. . . . . . . . . . . .
“As a major political party in the opposition in Kerala we are seriously considering not having hartals. Our party committee has discussed it in detail. A final decision has not been taken,” Chennithala said. Noting that as a political party in a democracy the Congress had a right to demonstrate and protest he said people were suffering because of the age-old mode of agitation. “There are other ways in which we can protest. In a few days we are coming out with a decision on not calling for hartals. Personally, I am not in favour of hartals”, he said.
(The New Indian Express, Thiruvananthapuram, Tuesday, November 10, 2009)

This is the surest indication that the Congress Party has its fingers on the pulse of the people.

And the party appears to be maturing, and reasserting its faith in principles.

If the Congress can liberate this state from strikes, they will win in the state hands down at every poll. So disgusted are the people of Kerala at the political goons unleashing violence and disrupting normal life in the form of hartals and bandhs.

KUDOS to the
New Indian Express, Kerala edition, too for its earnest and dogged campaign against strikes and for sensitizing the political parties into paying heed to the voice of the people for which the paper provided a platform to express their loud and disgusted clamour against bandhs.

Time for the blogsphere to become proactive. While the Congress party is discussing the issue, the blogsphere must speak. It must resound with anti-bandh sentiments, with loud cheers for the Congress party for considering this very very progressive decision.

Every blogger should contribute her/his mite to this good cause which alone can SAVE KERALA.

This is the golden opportunity for the blogsphere which is labeled as the haven for armchair critics to show that it is more than that.

Yes. We bloggers can make a difference.


Kerala has spoken through the ballot - November 2009.

Congratulations, the voters of Kerala! The UDF has swept the polls, and it won in Kannur very convincingly.

The people have spoken emphatically once again.

The voters have registered their protest loud and clear – against the infighting in the ruling party leading to absence of governance, against rampant corruption and most of all against political parties’ commitment to the party rather than to the people who elect them.

It is a protest of the people against the goonda raj that had Kerala in its grip the past few years.

It is the people’s loud voice of disapproval against the youth wing of the ruling party which had grown into a Frankenstein causing disturbance and spread fear by taking law into its hands.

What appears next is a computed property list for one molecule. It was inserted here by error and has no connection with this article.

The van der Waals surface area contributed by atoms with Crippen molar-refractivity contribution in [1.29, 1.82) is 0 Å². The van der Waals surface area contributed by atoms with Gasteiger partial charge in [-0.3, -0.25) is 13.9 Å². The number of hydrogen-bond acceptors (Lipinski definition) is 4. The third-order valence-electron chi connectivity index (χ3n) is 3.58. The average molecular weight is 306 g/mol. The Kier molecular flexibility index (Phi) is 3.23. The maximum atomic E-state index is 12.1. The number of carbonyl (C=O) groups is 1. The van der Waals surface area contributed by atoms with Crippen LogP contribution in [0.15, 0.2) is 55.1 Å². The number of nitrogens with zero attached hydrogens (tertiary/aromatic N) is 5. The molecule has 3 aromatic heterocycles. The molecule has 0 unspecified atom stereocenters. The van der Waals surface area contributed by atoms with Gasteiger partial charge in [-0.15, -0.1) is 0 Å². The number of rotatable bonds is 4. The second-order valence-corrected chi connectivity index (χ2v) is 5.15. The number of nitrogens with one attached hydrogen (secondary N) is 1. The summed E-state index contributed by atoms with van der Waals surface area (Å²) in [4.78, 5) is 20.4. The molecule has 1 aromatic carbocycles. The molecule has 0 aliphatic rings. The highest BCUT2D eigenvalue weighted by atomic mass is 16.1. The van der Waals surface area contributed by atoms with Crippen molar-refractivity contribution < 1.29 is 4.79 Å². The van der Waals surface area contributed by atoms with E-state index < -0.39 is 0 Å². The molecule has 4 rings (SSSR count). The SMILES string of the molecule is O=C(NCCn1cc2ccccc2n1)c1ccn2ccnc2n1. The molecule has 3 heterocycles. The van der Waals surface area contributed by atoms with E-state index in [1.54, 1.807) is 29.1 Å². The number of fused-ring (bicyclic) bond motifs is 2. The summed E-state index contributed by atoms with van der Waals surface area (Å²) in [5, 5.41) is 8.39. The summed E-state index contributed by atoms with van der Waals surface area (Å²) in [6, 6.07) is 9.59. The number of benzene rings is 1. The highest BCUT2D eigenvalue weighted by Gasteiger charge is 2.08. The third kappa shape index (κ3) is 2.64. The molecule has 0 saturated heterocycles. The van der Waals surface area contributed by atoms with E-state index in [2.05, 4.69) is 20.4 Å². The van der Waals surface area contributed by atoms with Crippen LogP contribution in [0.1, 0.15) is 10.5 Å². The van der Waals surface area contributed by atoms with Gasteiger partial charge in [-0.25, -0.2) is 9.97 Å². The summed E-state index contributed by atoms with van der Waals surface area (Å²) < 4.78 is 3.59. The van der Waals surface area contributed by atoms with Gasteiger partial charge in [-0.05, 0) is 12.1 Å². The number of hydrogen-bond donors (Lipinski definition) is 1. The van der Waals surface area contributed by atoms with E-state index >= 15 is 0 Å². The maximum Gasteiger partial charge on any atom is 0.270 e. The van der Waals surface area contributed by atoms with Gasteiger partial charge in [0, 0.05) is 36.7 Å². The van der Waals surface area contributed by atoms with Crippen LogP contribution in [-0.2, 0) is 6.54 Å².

It’s a protest against the Home Ministry running the state as if it is the minister’s back yard.

People have had enough.

We earnestly hope that the UDF understands the gravity of the burden of expectation that has been placed on them.

Monday, November 09, 2009

Anita's Recipe

Anmma asked my sister-in-law Annu to dictate to my eight old niece Anita the recipe of the lovely wine Annu had made. Now Anita was wonderful with words, wrote impeccably and had a way with words. Whenever she copied or wrote down a recipe for amma, she’d add a naughty comment at the end of it which amma loved.

A couple of months later, amma decided to make the wine. She took out the recipe book and checked to see if Anita’s mischievous comments were there.

There were none.

The required ingredients were listed out to be bought.

“Looks like an expensive wine”, amma said. “For every litre, we need 45 pieces of cloves”.

The ingredients were put in the bharani (jar) and lid was put in place and made doubly secure. It had to be stirred every day for 20 days.

After 20 days, it was time to drain the wine. All preparations and the maddening sterilization of vessels, ladles were over and the wine was strained through a fine cloth which served as the sieve.

Then it had to be kept in the bharani for another 20 days before bottling. Before sealing the bharani amma took out some liquid in a ladle and poured it into a glass.

And she tasted it.

She nearly fainted.

She says she took just one sip and her entire gastrointestinal tract was on fire.

She called up my sister- in- law, who asked her to repeat the recipe. The former was horrified when she heard of the 45 pieces of cloves for every litre of water. She had said 4 to 5 when she dictated the recipe to Anita!

Now, I’ve not been able to figure out if, instead of the usual written joke that accompanied her recipes, Anita decided on a practical joke that once!

And I haven’t been able to figure out too how an expert cook like amma didn’t realize that 45 pieces of cloves per litre could be deadly.

Dalai lama In Arunachel Pradesh

Dalai Lama should not have done it. The understanding between this spiritual leader and India, and India and China was that he will not use the contested soil of Arunachal Pradesh for political purposes. And he did it. (See link below)

Why did he do it?

Enjoying the hospitality of India, it is unlikely that he would have done something so serious that was likely to create diplomatic tension between the two Asian Giants, without the permission of India.

Apparently, India was making a statement through the granting of permission to the Tibetan spiritual leader to visit Arunachal Pradesh. Are the political remarks by the Dalai Lama also an extension of that statement?

Today for the first time, an Indian official stated that the weapons used by the Maoists are of Chinese make, though he made haste to add that this is no indication that the Maoists have any links with China.

Too many things have been happening between India and China in the past few months – the incursions, the dam, issuing separate visas to Kashmiris by China, protesting against Prime Minister Manmohan Singh’s visit to Arunachal Pradesh. Wonder what all these mean.